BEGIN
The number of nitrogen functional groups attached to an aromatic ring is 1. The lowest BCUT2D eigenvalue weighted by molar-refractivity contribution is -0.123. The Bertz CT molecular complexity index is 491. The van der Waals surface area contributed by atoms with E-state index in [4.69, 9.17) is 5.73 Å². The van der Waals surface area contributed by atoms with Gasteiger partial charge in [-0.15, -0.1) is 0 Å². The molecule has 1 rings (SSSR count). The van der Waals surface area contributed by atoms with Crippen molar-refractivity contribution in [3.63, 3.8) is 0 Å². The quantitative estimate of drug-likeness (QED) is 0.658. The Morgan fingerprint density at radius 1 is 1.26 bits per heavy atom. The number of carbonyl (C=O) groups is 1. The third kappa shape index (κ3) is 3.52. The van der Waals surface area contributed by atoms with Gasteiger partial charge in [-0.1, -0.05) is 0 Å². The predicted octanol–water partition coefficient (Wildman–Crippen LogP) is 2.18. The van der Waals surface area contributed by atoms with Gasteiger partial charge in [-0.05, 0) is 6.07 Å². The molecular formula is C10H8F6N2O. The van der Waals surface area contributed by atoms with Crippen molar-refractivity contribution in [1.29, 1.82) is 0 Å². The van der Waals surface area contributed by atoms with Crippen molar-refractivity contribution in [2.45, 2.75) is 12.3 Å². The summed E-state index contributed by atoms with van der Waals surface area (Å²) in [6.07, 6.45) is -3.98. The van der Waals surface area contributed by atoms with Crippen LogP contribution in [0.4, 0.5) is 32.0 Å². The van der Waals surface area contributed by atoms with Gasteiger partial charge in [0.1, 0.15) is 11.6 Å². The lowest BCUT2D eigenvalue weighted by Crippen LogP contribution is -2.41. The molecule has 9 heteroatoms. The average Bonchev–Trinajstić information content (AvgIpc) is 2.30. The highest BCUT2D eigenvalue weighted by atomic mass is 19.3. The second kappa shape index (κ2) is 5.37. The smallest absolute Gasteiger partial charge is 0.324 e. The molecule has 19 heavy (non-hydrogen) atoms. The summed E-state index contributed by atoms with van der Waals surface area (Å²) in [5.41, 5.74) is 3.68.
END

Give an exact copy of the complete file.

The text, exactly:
The number of nitrogen functional groups attached to an aromatic ring is 1. The lowest BCUT2D eigenvalue weighted by molar-refractivity contribution is -0.123. The Bertz CT molecular complexity index is 491. The van der Waals surface area contributed by atoms with E-state index in [4.69, 9.17) is 5.73 Å². The van der Waals surface area contributed by atoms with Gasteiger partial charge in [-0.15, -0.1) is 0 Å². The molecule has 1 rings (SSSR count). The van der Waals surface area contributed by atoms with Crippen molar-refractivity contribution in [3.63, 3.8) is 0 Å². The quantitative estimate of drug-likeness (QED) is 0.658. The Morgan fingerprint density at radius 1 is 1.26 bits per heavy atom. The number of carbonyl (C=O) groups is 1. The third kappa shape index (κ3) is 3.52. The van der Waals surface area contributed by atoms with Gasteiger partial charge in [-0.1, -0.05) is 0 Å². The predicted octanol–water partition coefficient (Wildman–Crippen LogP) is 2.18. The van der Waals surface area contributed by atoms with Gasteiger partial charge in [-0.05, 0) is 6.07 Å². The molecular formula is C10H8F6N2O. The van der Waals surface area contributed by atoms with Crippen molar-refractivity contribution in [1.29, 1.82) is 0 Å². The van der Waals surface area contributed by atoms with Crippen molar-refractivity contribution in [2.45, 2.75) is 12.3 Å². The summed E-state index contributed by atoms with van der Waals surface area (Å²) in [6.07, 6.45) is -3.98. The van der Waals surface area contributed by atoms with Crippen LogP contribution in [0.4, 0.5) is 32.0 Å². The van der Waals surface area contributed by atoms with Gasteiger partial charge in [0.1, 0.15) is 11.6 Å². The lowest BCUT2D eigenvalue weighted by Crippen LogP contribution is -2.41. The molecule has 9 heteroatoms. The average Bonchev–Trinajstić information content (AvgIpc) is 2.30. The highest BCUT2D eigenvalue weighted by atomic mass is 19.3. The second kappa shape index (κ2) is 5.37. The smallest absolute Gasteiger partial charge is 0.324 e. The molecule has 19 heavy (non-hydrogen) atoms. The summed E-state index contributed by atoms with van der Waals surface area (Å²) in [5.41, 5.74) is 3.68.